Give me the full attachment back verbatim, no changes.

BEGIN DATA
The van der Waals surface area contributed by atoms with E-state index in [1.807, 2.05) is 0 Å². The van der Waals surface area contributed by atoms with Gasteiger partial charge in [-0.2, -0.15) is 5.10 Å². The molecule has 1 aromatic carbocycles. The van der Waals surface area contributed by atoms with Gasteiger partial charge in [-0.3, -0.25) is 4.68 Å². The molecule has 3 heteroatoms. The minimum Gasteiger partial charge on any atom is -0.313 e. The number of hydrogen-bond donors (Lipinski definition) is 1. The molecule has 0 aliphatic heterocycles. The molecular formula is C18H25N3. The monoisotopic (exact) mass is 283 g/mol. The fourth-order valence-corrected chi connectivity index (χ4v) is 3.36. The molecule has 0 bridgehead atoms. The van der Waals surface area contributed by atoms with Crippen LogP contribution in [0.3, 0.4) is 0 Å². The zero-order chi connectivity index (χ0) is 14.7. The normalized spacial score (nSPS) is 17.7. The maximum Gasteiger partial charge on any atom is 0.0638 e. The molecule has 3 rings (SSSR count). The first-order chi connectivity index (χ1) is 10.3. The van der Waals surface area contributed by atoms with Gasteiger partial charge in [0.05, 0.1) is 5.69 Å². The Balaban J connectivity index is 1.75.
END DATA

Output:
The van der Waals surface area contributed by atoms with E-state index in [1.807, 2.05) is 0 Å². The van der Waals surface area contributed by atoms with Gasteiger partial charge in [-0.2, -0.15) is 5.10 Å². The molecule has 1 aromatic carbocycles. The van der Waals surface area contributed by atoms with Gasteiger partial charge in [-0.3, -0.25) is 4.68 Å². The molecule has 3 heteroatoms. The minimum Gasteiger partial charge on any atom is -0.313 e. The number of hydrogen-bond donors (Lipinski definition) is 1. The molecule has 0 aliphatic heterocycles. The molecular formula is C18H25N3. The monoisotopic (exact) mass is 283 g/mol. The fourth-order valence-corrected chi connectivity index (χ4v) is 3.36. The molecule has 0 bridgehead atoms. The van der Waals surface area contributed by atoms with Crippen LogP contribution in [0.3, 0.4) is 0 Å². The zero-order chi connectivity index (χ0) is 14.7. The normalized spacial score (nSPS) is 17.7. The maximum Gasteiger partial charge on any atom is 0.0638 e. The molecule has 3 rings (SSSR count). The first-order chi connectivity index (χ1) is 10.3. The van der Waals surface area contributed by atoms with Gasteiger partial charge in [0.05, 0.1) is 5.69 Å². The Balaban J connectivity index is 1.75.